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Richard Marzouka is a hedge-fund consultant who manages his own portfolio and blogs about his trades.

Richard Marzouka is a hedge-fund consultant who manages his own portfolio and blogs about his trades. He is putting up some good performance numbers (as of early February): his 74 stock picks on gained an average 82.7 per cent in the year after they were made. This performance was good enough to be ranked fourth-best out of 6,313 financial bloggers.

What can you tell us about your investing approach?

I have been active in the stock market for over 20 years. There have been good times and bad times. I learned the hard way never to stand in front of a moving train. If investors are running from a sector, don't buy a stock just because it looks cheap. It can get even cheaper. Wait for the crowd to leave the building and things to settle down.

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In a nutshell, try to get on the right side of money flows moving between sectors. Earlier in my investing, I just wanted to buy into undervalued companies with great new products, but now I also want to see if money is starting to rotate into the company's sector.

An example of this was buying financial stocks on the dip in mid-2017 in anticipation of a rally triggered by growing expectations of interest-rate hikes [which improve margins on loans] and reduced regulations. This helped boost my bank stocks by more than 30 per cent in a short time.

What's in your portfolio?

My current holdings include Google [parent Alphabet Inc.], Portola Pharmaceuticals, Loxo Oncology, Neurocrine Biosciences, First Solar and Micron Technology. I keep the number of stocks below 10 because it's hard to stay informed on a large number of companies.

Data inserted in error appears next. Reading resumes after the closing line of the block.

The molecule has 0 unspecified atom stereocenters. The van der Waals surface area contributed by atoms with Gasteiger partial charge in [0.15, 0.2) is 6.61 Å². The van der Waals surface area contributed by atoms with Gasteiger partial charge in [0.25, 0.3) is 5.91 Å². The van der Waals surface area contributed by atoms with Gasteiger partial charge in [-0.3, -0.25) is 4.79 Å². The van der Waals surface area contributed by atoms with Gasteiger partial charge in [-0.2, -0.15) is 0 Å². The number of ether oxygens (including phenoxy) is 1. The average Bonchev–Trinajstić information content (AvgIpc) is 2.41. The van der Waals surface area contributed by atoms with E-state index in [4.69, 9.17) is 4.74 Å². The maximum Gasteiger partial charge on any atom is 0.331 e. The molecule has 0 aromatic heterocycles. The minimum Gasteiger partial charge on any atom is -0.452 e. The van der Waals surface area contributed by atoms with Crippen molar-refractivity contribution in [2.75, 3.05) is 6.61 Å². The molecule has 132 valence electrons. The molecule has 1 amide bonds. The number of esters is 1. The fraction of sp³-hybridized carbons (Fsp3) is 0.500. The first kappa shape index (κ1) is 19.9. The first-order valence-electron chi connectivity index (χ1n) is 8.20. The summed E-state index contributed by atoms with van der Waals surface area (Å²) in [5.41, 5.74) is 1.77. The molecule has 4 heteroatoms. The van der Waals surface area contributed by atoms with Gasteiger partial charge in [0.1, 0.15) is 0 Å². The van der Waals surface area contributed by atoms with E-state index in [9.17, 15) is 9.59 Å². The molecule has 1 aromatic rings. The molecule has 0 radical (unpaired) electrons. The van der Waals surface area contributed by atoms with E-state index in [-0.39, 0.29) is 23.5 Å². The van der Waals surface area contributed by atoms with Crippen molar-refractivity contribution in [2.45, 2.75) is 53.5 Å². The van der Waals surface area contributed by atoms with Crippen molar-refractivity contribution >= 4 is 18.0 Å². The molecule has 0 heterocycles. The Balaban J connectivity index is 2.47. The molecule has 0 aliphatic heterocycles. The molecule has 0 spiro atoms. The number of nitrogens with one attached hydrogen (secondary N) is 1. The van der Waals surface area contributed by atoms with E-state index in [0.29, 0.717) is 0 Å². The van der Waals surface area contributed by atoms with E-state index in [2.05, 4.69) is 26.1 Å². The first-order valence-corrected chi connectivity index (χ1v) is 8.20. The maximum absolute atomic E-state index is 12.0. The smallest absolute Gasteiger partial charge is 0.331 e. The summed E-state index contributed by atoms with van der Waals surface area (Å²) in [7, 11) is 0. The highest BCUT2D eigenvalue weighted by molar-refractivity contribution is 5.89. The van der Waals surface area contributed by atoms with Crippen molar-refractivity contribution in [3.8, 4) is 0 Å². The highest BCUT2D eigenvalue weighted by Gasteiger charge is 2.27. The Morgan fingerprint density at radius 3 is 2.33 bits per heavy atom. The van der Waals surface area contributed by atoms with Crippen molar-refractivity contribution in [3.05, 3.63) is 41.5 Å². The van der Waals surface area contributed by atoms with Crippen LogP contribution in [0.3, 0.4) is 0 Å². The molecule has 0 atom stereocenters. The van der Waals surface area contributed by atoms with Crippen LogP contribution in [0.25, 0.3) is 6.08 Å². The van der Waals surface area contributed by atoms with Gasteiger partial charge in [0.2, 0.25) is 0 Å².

I maintain a large cash balance as I have seen a number of perfect market conditions turn sour quickly. I love to buy high-beta stocks [they go up or down more than the stock market]; if some go into a dive, it's not too hard on the nerves because the big cash holding smooths portfolio volatility. And when I want to buy new stocks, it lets me pick times of entry without having to sell anything.

You have a fair number of biotech stocks in your portfolio – why so?

Biotech companies have positive catalysts that can be massive. It's not unusual for their stock prices to jump 40 per cent on positive news relating to a drug they are developing.

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I eye entry points ahead of news events – like when a regulatory body is scheduled to rule on a proposed drug. But the stock can overshoot afterward and go into a long period of stagnation until the drug is commercialized. So, not all biotech positions are good for long-term investing.

Portola Pharma had some delays in approvals for its drug targeting various tumours but it is still expected to outperform by summer. Loxo and Neurocrine have drug candidates coming up for a ruling by spring or summer, as well.

Your most recent stock purchase was Micron Technology in late January. What's the thesis there?

Micron is in the semiconductor industry, which continues to be a great performer. In addition, after hitting a new 52-week high, Micron's stock pulled back and provides a good entry point for short- and long-term investors.

Valuation is attractive on the basis of EV/EBITDA [enterprise value-to-earnings before interest, taxes, depreciation and amortization]. Micron's reading is at 4.1, considerably below the sector's average.

Yet, the company's fundamentals remain strong, as highlighted by rapidly increasing revenues, improved margins and higher free cash flow. Return on invested capital has also improved over the past year, while research and development is being raised to promote future growth.

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This interview has been edited and condensed; it also includes material from Mr. Mazouka's blog on

Larry MacDonald is an economist, author and financial writer.

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